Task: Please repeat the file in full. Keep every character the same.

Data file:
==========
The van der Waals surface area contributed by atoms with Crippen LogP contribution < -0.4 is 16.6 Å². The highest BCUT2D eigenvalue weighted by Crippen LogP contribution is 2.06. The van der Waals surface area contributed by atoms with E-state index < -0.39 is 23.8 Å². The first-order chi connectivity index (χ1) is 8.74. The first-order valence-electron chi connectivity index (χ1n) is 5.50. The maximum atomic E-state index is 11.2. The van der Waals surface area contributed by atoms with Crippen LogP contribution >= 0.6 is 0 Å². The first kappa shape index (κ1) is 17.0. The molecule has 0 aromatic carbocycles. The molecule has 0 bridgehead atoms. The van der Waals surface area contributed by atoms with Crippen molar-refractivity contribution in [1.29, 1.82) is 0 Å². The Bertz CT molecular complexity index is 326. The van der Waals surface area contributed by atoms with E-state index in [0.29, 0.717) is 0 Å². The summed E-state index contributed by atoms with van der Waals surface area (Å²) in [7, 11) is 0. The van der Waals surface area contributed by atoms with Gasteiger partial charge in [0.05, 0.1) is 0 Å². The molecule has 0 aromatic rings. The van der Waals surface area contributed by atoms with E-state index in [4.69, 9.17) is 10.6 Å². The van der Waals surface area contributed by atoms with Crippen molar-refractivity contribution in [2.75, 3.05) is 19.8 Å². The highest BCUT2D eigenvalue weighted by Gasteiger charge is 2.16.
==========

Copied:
The van der Waals surface area contributed by atoms with Crippen LogP contribution < -0.4 is 16.6 Å². The highest BCUT2D eigenvalue weighted by Crippen LogP contribution is 2.06. The van der Waals surface area contributed by atoms with E-state index < -0.39 is 23.8 Å². The first-order chi connectivity index (χ1) is 8.74. The first-order valence-electron chi connectivity index (χ1n) is 5.50. The maximum atomic E-state index is 11.2. The van der Waals surface area contributed by atoms with Crippen LogP contribution >= 0.6 is 0 Å². The first kappa shape index (κ1) is 17.0. The molecule has 0 aromatic carbocycles. The molecule has 0 bridgehead atoms. The van der Waals surface area contributed by atoms with Crippen molar-refractivity contribution in [1.29, 1.82) is 0 Å². The Bertz CT molecular complexity index is 326. The van der Waals surface area contributed by atoms with E-state index in [0.29, 0.717) is 0 Å². The summed E-state index contributed by atoms with van der Waals surface area (Å²) in [7, 11) is 0. The van der Waals surface area contributed by atoms with Gasteiger partial charge in [0.05, 0.1) is 0 Å². The molecule has 0 aromatic rings. The van der Waals surface area contributed by atoms with E-state index in [4.69, 9.17) is 10.6 Å². The van der Waals surface area contributed by atoms with Crippen molar-refractivity contribution in [2.75, 3.05) is 19.8 Å². The highest BCUT2D eigenvalue weighted by Gasteiger charge is 2.16.